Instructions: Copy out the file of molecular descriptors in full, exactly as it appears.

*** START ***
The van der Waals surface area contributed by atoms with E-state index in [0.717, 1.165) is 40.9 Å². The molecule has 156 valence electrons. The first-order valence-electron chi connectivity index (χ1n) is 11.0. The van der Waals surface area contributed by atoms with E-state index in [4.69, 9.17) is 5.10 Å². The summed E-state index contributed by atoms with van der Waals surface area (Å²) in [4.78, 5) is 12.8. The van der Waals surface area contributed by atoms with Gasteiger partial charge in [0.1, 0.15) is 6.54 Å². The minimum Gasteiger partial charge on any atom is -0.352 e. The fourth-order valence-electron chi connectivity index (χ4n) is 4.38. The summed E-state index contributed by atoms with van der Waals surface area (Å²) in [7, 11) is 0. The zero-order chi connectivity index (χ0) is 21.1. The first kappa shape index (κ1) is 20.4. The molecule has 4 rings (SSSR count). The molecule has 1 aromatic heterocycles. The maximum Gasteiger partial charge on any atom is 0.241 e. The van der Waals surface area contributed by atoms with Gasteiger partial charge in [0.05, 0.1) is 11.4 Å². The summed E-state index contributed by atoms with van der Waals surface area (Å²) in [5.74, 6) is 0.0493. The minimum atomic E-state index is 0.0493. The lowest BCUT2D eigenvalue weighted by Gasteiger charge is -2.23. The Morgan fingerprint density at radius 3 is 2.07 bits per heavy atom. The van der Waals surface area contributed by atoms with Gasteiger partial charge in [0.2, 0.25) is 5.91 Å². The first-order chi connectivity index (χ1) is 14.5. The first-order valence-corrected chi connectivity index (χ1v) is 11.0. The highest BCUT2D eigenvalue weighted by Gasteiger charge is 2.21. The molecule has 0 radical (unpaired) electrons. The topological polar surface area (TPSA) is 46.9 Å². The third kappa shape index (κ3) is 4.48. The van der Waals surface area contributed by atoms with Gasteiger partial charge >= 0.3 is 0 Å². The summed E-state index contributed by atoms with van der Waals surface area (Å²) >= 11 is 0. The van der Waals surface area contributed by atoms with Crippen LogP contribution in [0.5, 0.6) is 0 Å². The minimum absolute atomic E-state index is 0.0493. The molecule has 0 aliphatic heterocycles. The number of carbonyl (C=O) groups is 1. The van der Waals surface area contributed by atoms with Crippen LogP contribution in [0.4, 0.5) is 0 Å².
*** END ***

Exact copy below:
The van der Waals surface area contributed by atoms with E-state index in [0.717, 1.165) is 40.9 Å². The molecule has 156 valence electrons. The first-order valence-electron chi connectivity index (χ1n) is 11.0. The van der Waals surface area contributed by atoms with E-state index in [4.69, 9.17) is 5.10 Å². The summed E-state index contributed by atoms with van der Waals surface area (Å²) in [4.78, 5) is 12.8. The van der Waals surface area contributed by atoms with Gasteiger partial charge in [0.1, 0.15) is 6.54 Å². The minimum Gasteiger partial charge on any atom is -0.352 e. The fourth-order valence-electron chi connectivity index (χ4n) is 4.38. The summed E-state index contributed by atoms with van der Waals surface area (Å²) in [7, 11) is 0. The zero-order chi connectivity index (χ0) is 21.1. The first kappa shape index (κ1) is 20.4. The molecule has 4 rings (SSSR count). The molecule has 1 aromatic heterocycles. The maximum Gasteiger partial charge on any atom is 0.241 e. The van der Waals surface area contributed by atoms with Gasteiger partial charge in [0.05, 0.1) is 11.4 Å². The summed E-state index contributed by atoms with van der Waals surface area (Å²) in [5.74, 6) is 0.0493. The minimum atomic E-state index is 0.0493. The lowest BCUT2D eigenvalue weighted by Gasteiger charge is -2.23. The Morgan fingerprint density at radius 3 is 2.07 bits per heavy atom. The van der Waals surface area contributed by atoms with Gasteiger partial charge in [0.2, 0.25) is 5.91 Å². The first-order chi connectivity index (χ1) is 14.5. The first-order valence-corrected chi connectivity index (χ1v) is 11.0. The highest BCUT2D eigenvalue weighted by Gasteiger charge is 2.21. The molecule has 0 radical (unpaired) electrons. The topological polar surface area (TPSA) is 46.9 Å². The third kappa shape index (κ3) is 4.48. The van der Waals surface area contributed by atoms with Gasteiger partial charge >= 0.3 is 0 Å². The summed E-state index contributed by atoms with van der Waals surface area (Å²) >= 11 is 0. The van der Waals surface area contributed by atoms with Crippen LogP contribution in [0.5, 0.6) is 0 Å². The minimum absolute atomic E-state index is 0.0493. The molecule has 0 aliphatic heterocycles. The number of carbonyl (C=O) groups is 1. The van der Waals surface area contributed by atoms with Crippen LogP contribution in [0.4, 0.5) is 0 Å².